Monday 19 March 2018

Siptu 'badly managed' €2.3m grant from HSE

Financial records not maintained but 'no evidence of criminality'


A PRELIMINARY garda inquiry into the missing €2.35m State grant to Siptu has found that poor financial governance rather than criminality is responsible for the unaccounted-for funds.

The case came to light in an internal audit by the Health Services Executive (HSE) which was told that the money had been spent on foreign trips and training courses but there were no invoices or receipts to back up the claims.

Garda sources say there is no evidence that money was misappropriated and doubt that the case will proceed to a full investigation. They say the case instead points to serious failings in financial controls at the HSE and Siptu.

The internal audit that exposed the unaccounted for €2.35m criticises the HSE for transferring the money into the bank account without demanding proof of how it was spent. It has emerged that the State funds were paid into a bank account which was set up in the name of Siptu, but the trade union said it never received the funds and has instigated an internal inquiry.

The account was apparently set up without the union's authority. The annual Department of Health grant of €250,000 was paid into the bank account every year, initially by the Midland Health Board and subsequently by the HSE, since 2004. It is believed a trade union official managed the funds, which he used to pay for training and study trips to the US, Hong Kong, Australia and to the UK for Siptu members and government officials.

The trips are believed to include a fact-finding trip to Boston in 2008 to inspect a private ambulance fleet attended by ambulance workers, union and health officials, including a senior executive at the Pre-Hospital Emergency Care Council.

An official from the Department of Health and one from the Department of Finance were among those who took part in the trips, prompting inquiries to ensure that foreign travel protocols were not breached.

The cost of the trips has not been quantified because the financial records, invoices and receipts were not maintained and there was no way of proving how the money was spent. "The invoicing and paper trail is not what it should be," according to a HSE source. "There are no receipts so where is the verification? Our own internal audit can only take it so far."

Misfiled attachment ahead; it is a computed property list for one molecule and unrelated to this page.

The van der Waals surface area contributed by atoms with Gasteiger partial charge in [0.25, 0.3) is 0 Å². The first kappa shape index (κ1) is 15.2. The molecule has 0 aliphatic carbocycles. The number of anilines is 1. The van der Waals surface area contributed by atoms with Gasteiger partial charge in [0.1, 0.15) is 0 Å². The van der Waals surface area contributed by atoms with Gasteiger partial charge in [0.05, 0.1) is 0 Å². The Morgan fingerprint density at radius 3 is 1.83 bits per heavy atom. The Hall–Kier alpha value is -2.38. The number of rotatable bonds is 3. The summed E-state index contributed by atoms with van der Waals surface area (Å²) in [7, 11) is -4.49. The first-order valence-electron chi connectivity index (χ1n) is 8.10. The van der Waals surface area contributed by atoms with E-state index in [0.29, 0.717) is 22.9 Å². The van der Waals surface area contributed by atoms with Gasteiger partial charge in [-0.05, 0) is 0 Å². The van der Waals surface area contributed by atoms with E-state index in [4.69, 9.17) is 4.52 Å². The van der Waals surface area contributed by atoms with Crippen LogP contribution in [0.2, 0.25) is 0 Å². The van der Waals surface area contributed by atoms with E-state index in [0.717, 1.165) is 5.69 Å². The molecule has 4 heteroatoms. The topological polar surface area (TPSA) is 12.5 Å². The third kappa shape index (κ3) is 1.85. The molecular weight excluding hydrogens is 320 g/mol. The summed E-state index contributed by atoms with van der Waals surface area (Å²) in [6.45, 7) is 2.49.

The internal audit found that the study trips were funded in a manner that ensured the expenditure would escape scrutiny. Many of the expenses associated with the trips were unvouched and receipts for hotels and other travel costs were not kept.

The HSE internal audit is also heavily critical of the health authority for channelling the State funds to Siptu without attaching any financial controls to the payment. It questions the HSE for failing to seek invoices or receipts for how the union spent the money, which was paid to Siptu out of a €12m-a-year Skills training programme for health staff.

The training grant was negotiated by Siptu as part of a Labour Court agreement in 2004 between the HSE and health unions.

The HSE audit also raised concerns about the Skills programme. It found that there were breaches of recruitment in that the relatives of personnel associated with the programme were placed on a panel and subsequently recruited. There were also concerns raised about a planned pension fund for a staff member who was on a temporary contract and was not entitled to a pension.

There were also questions this weekend as to how Siptu could have failed to miss a €250,000 State grant that the trade union had negotiated with the Government in 2004.

Siptu re-iterated in several statements last week that it never received the €2.35m. A spokesman said that the money was not paid into any Siptu-authorised bank account but refused to comment further. The union said it was first asked about the State funds in September 2009 by the HSE.

It confirmed that an official was being investigated following information Siptu had received from the HSE but said the inquiries cannot proceed without a copy of the audit, which the health body has so far refused to release.

Sunday Independent

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